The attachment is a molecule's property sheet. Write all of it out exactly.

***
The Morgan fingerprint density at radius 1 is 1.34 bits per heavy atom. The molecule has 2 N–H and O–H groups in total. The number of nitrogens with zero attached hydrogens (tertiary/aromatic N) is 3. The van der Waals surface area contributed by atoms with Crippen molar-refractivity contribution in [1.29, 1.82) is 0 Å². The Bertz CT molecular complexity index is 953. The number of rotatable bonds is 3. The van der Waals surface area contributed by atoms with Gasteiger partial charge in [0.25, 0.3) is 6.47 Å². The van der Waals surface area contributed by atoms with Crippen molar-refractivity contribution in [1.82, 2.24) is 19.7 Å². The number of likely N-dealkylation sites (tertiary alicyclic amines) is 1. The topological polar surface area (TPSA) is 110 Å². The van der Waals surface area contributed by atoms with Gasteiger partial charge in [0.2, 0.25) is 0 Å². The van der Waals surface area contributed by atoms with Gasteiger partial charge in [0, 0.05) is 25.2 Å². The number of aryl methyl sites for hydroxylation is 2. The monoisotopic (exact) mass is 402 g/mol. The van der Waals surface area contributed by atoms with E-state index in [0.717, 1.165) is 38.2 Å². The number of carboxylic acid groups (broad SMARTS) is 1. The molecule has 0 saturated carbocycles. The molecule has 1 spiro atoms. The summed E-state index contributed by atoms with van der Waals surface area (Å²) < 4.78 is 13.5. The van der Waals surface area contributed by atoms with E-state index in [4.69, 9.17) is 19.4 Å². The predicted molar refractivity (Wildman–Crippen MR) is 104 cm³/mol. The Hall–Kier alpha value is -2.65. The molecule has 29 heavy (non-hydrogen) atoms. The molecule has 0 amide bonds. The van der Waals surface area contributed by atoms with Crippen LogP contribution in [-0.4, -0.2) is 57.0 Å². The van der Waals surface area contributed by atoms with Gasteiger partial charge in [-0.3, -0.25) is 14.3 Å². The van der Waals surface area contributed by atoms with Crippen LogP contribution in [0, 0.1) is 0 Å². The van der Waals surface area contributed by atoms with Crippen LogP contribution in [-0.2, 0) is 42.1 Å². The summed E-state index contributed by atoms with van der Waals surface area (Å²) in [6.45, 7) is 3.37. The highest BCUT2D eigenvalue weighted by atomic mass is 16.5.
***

The Morgan fingerprint density at radius 1 is 1.34 bits per heavy atom. The molecule has 2 N–H and O–H groups in total. The number of nitrogens with zero attached hydrogens (tertiary/aromatic N) is 3. The van der Waals surface area contributed by atoms with Crippen molar-refractivity contribution in [1.29, 1.82) is 0 Å². The Bertz CT molecular complexity index is 953. The number of rotatable bonds is 3. The van der Waals surface area contributed by atoms with Gasteiger partial charge in [0.25, 0.3) is 6.47 Å². The van der Waals surface area contributed by atoms with Crippen molar-refractivity contribution in [1.82, 2.24) is 19.7 Å². The number of likely N-dealkylation sites (tertiary alicyclic amines) is 1. The topological polar surface area (TPSA) is 110 Å². The van der Waals surface area contributed by atoms with Gasteiger partial charge in [0.2, 0.25) is 0 Å². The van der Waals surface area contributed by atoms with Gasteiger partial charge in [0, 0.05) is 25.2 Å². The number of aryl methyl sites for hydroxylation is 2. The monoisotopic (exact) mass is 402 g/mol. The van der Waals surface area contributed by atoms with E-state index in [0.717, 1.165) is 38.2 Å². The number of carboxylic acid groups (broad SMARTS) is 1. The molecule has 0 saturated carbocycles. The molecule has 1 spiro atoms. The summed E-state index contributed by atoms with van der Waals surface area (Å²) < 4.78 is 13.5. The van der Waals surface area contributed by atoms with E-state index in [4.69, 9.17) is 19.4 Å². The predicted molar refractivity (Wildman–Crippen MR) is 104 cm³/mol. The Hall–Kier alpha value is -2.65. The molecule has 29 heavy (non-hydrogen) atoms. The molecule has 0 amide bonds. The van der Waals surface area contributed by atoms with Crippen LogP contribution in [-0.4, -0.2) is 57.0 Å². The van der Waals surface area contributed by atoms with Gasteiger partial charge in [-0.3, -0.25) is 14.3 Å². The van der Waals surface area contributed by atoms with Crippen LogP contribution in [0, 0.1) is 0 Å². The van der Waals surface area contributed by atoms with Crippen LogP contribution in [-0.2, 0) is 42.1 Å². The summed E-state index contributed by atoms with van der Waals surface area (Å²) in [6.45, 7) is 3.37. The highest BCUT2D eigenvalue weighted by atomic mass is 16.5.